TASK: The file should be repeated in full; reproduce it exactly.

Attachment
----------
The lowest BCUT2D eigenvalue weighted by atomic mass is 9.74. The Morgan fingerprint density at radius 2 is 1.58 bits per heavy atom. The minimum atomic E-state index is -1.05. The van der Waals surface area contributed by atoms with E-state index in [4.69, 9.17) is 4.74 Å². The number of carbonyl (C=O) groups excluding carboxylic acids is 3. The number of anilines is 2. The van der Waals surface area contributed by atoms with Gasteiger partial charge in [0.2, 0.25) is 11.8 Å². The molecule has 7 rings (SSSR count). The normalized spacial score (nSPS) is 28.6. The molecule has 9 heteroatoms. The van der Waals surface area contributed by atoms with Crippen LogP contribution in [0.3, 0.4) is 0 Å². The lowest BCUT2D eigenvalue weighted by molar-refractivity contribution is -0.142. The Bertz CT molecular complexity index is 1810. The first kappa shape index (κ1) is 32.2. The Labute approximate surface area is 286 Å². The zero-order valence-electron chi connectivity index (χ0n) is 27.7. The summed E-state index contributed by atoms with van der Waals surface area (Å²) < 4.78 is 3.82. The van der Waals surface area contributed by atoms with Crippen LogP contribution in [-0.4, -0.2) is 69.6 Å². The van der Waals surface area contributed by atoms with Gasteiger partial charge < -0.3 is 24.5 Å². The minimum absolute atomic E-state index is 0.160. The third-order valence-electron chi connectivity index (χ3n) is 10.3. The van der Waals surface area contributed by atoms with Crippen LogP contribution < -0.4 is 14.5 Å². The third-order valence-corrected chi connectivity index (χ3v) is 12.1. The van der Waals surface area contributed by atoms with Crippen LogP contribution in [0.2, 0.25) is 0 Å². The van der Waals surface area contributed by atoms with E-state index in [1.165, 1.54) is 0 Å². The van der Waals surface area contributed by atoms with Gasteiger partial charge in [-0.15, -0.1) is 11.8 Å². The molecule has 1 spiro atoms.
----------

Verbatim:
The lowest BCUT2D eigenvalue weighted by atomic mass is 9.74. The Morgan fingerprint density at radius 2 is 1.58 bits per heavy atom. The minimum atomic E-state index is -1.05. The van der Waals surface area contributed by atoms with E-state index in [4.69, 9.17) is 4.74 Å². The number of carbonyl (C=O) groups excluding carboxylic acids is 3. The number of anilines is 2. The van der Waals surface area contributed by atoms with Gasteiger partial charge in [0.2, 0.25) is 11.8 Å². The molecule has 7 rings (SSSR count). The normalized spacial score (nSPS) is 28.6. The molecule has 9 heteroatoms. The van der Waals surface area contributed by atoms with Crippen LogP contribution in [0.3, 0.4) is 0 Å². The lowest BCUT2D eigenvalue weighted by molar-refractivity contribution is -0.142. The Bertz CT molecular complexity index is 1810. The first kappa shape index (κ1) is 32.2. The Labute approximate surface area is 286 Å². The zero-order valence-electron chi connectivity index (χ0n) is 27.7. The summed E-state index contributed by atoms with van der Waals surface area (Å²) < 4.78 is 3.82. The van der Waals surface area contributed by atoms with Crippen LogP contribution in [-0.4, -0.2) is 69.6 Å². The van der Waals surface area contributed by atoms with Gasteiger partial charge < -0.3 is 24.5 Å². The minimum absolute atomic E-state index is 0.160. The third-order valence-electron chi connectivity index (χ3n) is 10.3. The van der Waals surface area contributed by atoms with Crippen LogP contribution < -0.4 is 14.5 Å². The third-order valence-corrected chi connectivity index (χ3v) is 12.1. The van der Waals surface area contributed by atoms with Crippen LogP contribution in [0.2, 0.25) is 0 Å². The van der Waals surface area contributed by atoms with E-state index in [1.165, 1.54) is 0 Å². The van der Waals surface area contributed by atoms with Gasteiger partial charge in [-0.15, -0.1) is 11.8 Å². The molecule has 1 spiro atoms.